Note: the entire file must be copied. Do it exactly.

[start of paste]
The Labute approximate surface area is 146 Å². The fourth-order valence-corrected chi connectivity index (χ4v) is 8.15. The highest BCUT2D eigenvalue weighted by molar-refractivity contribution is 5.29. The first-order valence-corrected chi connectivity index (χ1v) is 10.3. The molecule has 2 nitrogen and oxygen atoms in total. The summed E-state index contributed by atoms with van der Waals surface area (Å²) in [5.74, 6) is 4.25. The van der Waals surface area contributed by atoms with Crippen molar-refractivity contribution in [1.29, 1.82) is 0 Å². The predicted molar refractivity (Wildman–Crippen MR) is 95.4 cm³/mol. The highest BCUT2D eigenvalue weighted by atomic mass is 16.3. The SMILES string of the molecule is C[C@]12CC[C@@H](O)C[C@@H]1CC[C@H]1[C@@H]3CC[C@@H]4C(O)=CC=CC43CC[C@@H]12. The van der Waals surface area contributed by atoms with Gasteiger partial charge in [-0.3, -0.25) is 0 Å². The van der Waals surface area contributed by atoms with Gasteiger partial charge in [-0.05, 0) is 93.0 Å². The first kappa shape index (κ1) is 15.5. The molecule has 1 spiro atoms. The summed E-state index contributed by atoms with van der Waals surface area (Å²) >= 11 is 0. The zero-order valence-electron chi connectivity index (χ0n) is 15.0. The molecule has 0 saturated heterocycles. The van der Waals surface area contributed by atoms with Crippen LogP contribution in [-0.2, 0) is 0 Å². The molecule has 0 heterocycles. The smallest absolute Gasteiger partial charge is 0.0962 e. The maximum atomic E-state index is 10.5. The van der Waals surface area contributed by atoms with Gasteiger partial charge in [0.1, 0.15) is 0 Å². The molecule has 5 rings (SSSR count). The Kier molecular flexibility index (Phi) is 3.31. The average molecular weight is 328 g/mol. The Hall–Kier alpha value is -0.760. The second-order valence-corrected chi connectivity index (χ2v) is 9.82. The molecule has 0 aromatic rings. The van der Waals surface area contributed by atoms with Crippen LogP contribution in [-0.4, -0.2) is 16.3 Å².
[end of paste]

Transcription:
The Labute approximate surface area is 146 Å². The fourth-order valence-corrected chi connectivity index (χ4v) is 8.15. The highest BCUT2D eigenvalue weighted by molar-refractivity contribution is 5.29. The first-order valence-corrected chi connectivity index (χ1v) is 10.3. The molecule has 2 nitrogen and oxygen atoms in total. The summed E-state index contributed by atoms with van der Waals surface area (Å²) in [5.74, 6) is 4.25. The van der Waals surface area contributed by atoms with Crippen molar-refractivity contribution in [1.29, 1.82) is 0 Å². The predicted molar refractivity (Wildman–Crippen MR) is 95.4 cm³/mol. The highest BCUT2D eigenvalue weighted by atomic mass is 16.3. The SMILES string of the molecule is C[C@]12CC[C@@H](O)C[C@@H]1CC[C@H]1[C@@H]3CC[C@@H]4C(O)=CC=CC43CC[C@@H]12. The van der Waals surface area contributed by atoms with Gasteiger partial charge in [-0.3, -0.25) is 0 Å². The van der Waals surface area contributed by atoms with Gasteiger partial charge in [-0.05, 0) is 93.0 Å². The first kappa shape index (κ1) is 15.5. The molecule has 1 spiro atoms. The summed E-state index contributed by atoms with van der Waals surface area (Å²) >= 11 is 0. The zero-order valence-electron chi connectivity index (χ0n) is 15.0. The molecule has 0 saturated heterocycles. The van der Waals surface area contributed by atoms with Crippen LogP contribution in [-0.2, 0) is 0 Å². The molecule has 0 heterocycles. The smallest absolute Gasteiger partial charge is 0.0962 e. The maximum atomic E-state index is 10.5. The van der Waals surface area contributed by atoms with Gasteiger partial charge in [0.1, 0.15) is 0 Å². The molecule has 5 rings (SSSR count). The Kier molecular flexibility index (Phi) is 3.31. The average molecular weight is 328 g/mol. The Hall–Kier alpha value is -0.760. The second-order valence-corrected chi connectivity index (χ2v) is 9.82. The molecule has 0 aromatic rings. The van der Waals surface area contributed by atoms with Crippen LogP contribution in [-0.4, -0.2) is 16.3 Å².